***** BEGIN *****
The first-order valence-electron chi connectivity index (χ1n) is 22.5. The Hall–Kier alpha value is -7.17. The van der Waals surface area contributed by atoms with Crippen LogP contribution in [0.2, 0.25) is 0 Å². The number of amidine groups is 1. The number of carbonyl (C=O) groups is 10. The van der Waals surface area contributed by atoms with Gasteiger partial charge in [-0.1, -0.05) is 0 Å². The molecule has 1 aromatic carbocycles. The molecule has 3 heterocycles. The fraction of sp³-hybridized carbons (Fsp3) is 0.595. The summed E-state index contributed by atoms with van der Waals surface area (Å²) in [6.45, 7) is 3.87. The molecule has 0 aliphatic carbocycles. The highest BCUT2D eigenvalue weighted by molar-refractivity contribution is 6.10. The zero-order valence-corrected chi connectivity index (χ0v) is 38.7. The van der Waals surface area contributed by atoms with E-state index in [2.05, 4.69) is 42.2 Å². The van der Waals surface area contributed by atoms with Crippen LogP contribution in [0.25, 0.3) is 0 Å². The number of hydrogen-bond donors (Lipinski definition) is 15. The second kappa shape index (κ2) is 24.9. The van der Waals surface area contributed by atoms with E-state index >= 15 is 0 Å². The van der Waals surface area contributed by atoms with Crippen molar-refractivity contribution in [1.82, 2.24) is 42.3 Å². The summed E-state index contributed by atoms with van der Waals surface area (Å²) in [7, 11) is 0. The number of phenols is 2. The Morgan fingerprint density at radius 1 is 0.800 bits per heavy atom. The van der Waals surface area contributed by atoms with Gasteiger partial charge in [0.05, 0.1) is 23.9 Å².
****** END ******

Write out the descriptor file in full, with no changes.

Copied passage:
The first-order valence-electron chi connectivity index (χ1n) is 22.5. The Hall–Kier alpha value is -7.17. The van der Waals surface area contributed by atoms with Crippen LogP contribution in [0.2, 0.25) is 0 Å². The number of amidine groups is 1. The number of carbonyl (C=O) groups is 10. The van der Waals surface area contributed by atoms with Gasteiger partial charge in [-0.1, -0.05) is 0 Å². The molecule has 1 aromatic carbocycles. The molecule has 3 heterocycles. The fraction of sp³-hybridized carbons (Fsp3) is 0.595. The summed E-state index contributed by atoms with van der Waals surface area (Å²) in [6.45, 7) is 3.87. The molecule has 0 aliphatic carbocycles. The highest BCUT2D eigenvalue weighted by molar-refractivity contribution is 6.10. The zero-order valence-corrected chi connectivity index (χ0v) is 38.7. The van der Waals surface area contributed by atoms with E-state index in [2.05, 4.69) is 42.2 Å². The van der Waals surface area contributed by atoms with Crippen LogP contribution in [0.25, 0.3) is 0 Å². The number of hydrogen-bond donors (Lipinski definition) is 15. The second kappa shape index (κ2) is 24.9. The van der Waals surface area contributed by atoms with E-state index >= 15 is 0 Å². The van der Waals surface area contributed by atoms with Crippen molar-refractivity contribution in [1.82, 2.24) is 42.3 Å². The summed E-state index contributed by atoms with van der Waals surface area (Å²) in [7, 11) is 0. The number of phenols is 2. The Morgan fingerprint density at radius 1 is 0.800 bits per heavy atom. The van der Waals surface area contributed by atoms with Gasteiger partial charge in [0.05, 0.1) is 23.9 Å².